Ron Comingdeer, an attorney who represents Terral, said the company is a “carrier of last resort” that has many rural and low-income customers in its service area. Its customer count fell to about 215 in 2012.
“They have an obligation to provide service to those customers,” Comingdeer said.
He said the cost to provide service in Terral's service area is much higher than phone companies that serve urban areas. Wireless service is spotty in Terral's service area, so it's not an option for many of their customers.
“These large companies cross subsidize across their customer base,” Comingdeer said. “They can get enough customers in the cities so they can provide coverage to rural areas.”
The FCC made changes to reimbursements from the federal Universal Service Fund's high-cost program in 2011. It capped per-line payouts at $3,000 and established an annual budget of $4.5 billion. The changes will be phased in over several years.
Terral petitioned the FCC for a waiver from the changes, saying it would lose a combined $1.3 million in federal support from 2012 to 2014.
“Reductions in universal service support at these levels will impact the ability of the company to continue to provide high-quality service to its subscribers,” Terral's president and general manager, Dick Segress, wrote in a June 2012 letter to the FCC.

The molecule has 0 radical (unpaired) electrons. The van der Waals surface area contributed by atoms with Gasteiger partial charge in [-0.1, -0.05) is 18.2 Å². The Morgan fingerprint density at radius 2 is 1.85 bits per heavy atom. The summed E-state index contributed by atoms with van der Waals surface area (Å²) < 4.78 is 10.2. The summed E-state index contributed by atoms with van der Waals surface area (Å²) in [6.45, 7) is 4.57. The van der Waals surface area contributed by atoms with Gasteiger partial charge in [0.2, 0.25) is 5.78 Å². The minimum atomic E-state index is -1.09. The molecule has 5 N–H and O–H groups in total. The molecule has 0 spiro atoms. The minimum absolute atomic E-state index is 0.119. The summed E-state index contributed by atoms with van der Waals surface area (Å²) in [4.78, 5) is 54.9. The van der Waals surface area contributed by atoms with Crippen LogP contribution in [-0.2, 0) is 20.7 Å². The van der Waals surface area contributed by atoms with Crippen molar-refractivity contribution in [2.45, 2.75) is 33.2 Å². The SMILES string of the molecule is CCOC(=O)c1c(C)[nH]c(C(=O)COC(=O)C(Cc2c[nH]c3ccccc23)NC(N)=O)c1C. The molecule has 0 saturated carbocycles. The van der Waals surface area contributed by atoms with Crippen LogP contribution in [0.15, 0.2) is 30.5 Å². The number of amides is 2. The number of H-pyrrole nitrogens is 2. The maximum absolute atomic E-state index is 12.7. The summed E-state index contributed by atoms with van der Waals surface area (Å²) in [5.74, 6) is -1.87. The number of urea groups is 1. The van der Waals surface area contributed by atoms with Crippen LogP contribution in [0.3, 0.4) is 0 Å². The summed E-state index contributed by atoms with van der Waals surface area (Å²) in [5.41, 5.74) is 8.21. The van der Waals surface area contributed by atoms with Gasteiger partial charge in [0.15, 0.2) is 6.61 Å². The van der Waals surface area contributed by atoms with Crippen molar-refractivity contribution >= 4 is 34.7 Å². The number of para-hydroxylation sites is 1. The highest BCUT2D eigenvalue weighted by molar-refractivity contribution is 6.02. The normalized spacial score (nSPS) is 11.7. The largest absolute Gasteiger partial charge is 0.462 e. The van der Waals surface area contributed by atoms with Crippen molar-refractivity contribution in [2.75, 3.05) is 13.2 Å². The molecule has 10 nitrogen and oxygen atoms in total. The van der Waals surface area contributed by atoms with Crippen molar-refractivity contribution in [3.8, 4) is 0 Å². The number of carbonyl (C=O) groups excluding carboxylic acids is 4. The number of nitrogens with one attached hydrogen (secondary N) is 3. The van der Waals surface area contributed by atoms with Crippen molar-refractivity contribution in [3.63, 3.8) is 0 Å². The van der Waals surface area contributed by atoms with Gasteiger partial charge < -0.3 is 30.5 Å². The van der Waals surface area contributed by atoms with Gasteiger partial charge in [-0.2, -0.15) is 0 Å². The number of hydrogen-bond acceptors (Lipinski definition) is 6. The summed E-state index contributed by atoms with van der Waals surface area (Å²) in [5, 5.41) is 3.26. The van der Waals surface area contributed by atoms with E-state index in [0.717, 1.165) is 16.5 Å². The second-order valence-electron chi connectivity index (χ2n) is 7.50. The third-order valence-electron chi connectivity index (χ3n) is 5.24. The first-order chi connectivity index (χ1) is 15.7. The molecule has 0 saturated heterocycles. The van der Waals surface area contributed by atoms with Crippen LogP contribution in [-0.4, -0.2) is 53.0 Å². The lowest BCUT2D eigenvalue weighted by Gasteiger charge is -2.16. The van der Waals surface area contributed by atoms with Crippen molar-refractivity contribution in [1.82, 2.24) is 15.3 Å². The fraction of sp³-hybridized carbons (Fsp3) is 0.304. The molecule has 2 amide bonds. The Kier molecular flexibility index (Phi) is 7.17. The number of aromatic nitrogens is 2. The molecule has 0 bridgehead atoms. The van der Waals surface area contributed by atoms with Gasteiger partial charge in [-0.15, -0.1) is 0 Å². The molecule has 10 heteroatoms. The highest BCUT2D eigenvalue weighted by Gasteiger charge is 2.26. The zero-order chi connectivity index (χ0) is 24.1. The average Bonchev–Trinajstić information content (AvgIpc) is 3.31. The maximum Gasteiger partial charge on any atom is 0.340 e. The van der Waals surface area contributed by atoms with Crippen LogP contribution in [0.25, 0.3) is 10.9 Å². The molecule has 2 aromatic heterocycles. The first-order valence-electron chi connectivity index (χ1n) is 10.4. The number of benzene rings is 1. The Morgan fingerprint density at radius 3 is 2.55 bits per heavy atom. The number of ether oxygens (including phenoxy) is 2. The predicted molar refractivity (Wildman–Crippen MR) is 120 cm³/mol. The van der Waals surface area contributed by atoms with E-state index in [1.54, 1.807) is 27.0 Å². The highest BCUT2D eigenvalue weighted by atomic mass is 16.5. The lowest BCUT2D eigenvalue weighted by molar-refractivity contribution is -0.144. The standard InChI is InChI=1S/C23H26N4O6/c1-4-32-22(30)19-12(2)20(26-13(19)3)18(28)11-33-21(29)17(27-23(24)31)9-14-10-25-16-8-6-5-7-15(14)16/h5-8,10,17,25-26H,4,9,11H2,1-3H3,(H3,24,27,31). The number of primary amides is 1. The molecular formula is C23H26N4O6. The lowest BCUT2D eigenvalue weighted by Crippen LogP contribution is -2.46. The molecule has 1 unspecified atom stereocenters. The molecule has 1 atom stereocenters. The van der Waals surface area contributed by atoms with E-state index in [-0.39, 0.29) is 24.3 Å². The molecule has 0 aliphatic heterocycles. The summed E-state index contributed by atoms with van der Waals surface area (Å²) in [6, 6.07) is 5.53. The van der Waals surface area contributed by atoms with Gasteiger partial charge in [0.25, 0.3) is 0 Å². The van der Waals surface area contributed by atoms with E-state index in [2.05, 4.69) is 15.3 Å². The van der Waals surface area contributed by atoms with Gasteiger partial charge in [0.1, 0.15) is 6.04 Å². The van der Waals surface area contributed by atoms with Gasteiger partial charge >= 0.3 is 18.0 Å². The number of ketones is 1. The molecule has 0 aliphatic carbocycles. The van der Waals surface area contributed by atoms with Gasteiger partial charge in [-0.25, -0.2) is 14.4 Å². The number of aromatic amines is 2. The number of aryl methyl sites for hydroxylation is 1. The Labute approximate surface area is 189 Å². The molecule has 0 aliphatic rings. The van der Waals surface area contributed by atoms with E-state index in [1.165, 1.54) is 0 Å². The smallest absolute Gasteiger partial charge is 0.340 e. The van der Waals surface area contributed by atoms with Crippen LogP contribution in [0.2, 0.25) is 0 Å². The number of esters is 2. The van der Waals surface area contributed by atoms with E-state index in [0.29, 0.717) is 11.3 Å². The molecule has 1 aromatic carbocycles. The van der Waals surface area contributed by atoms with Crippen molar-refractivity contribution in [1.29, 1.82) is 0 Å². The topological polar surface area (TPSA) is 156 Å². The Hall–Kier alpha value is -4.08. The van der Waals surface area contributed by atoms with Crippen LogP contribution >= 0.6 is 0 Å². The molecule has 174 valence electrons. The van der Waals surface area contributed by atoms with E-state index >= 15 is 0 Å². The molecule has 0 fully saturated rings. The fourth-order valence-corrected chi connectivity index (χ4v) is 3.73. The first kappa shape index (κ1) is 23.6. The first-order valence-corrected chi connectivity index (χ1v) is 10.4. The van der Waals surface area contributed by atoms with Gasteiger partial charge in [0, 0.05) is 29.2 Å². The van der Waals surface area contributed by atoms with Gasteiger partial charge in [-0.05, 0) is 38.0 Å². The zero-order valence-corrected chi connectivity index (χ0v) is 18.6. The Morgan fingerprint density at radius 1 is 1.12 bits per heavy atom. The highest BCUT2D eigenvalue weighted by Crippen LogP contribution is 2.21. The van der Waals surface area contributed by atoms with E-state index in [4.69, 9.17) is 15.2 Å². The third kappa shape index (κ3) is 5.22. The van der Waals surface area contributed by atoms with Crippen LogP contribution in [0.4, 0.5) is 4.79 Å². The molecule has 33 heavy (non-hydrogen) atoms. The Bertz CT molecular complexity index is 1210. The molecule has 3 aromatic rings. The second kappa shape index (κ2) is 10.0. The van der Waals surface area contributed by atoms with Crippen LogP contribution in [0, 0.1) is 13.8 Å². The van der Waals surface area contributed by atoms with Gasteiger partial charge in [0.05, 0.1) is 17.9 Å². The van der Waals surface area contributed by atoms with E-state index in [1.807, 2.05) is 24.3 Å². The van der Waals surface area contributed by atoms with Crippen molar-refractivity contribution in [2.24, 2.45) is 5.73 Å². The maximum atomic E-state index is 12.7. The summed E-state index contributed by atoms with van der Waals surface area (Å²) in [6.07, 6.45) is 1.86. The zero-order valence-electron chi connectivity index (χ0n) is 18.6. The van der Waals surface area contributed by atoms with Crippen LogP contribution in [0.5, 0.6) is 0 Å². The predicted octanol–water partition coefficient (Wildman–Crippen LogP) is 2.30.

Segress also said the company was in danger of defaulting on a $4.8 million loan it received in 2011 from the federal Agriculture Department. Proceeds from the loan are being used to convert Terral's copper network to a fiber network capable of providing voice and broadband Internet.
Terral also receives money from the Oklahoma High Cost Fund and the Oklahoma Universal Service Fund, two state programs that are funded from fees on telephone customer bills.
The Oklahoma Corporation Commission is contemplating the elimination of the Oklahoma High Cost Fund, which helps rural carriers provide service under a $37 million annual program funded by surcharges on long-distance calls from landlines.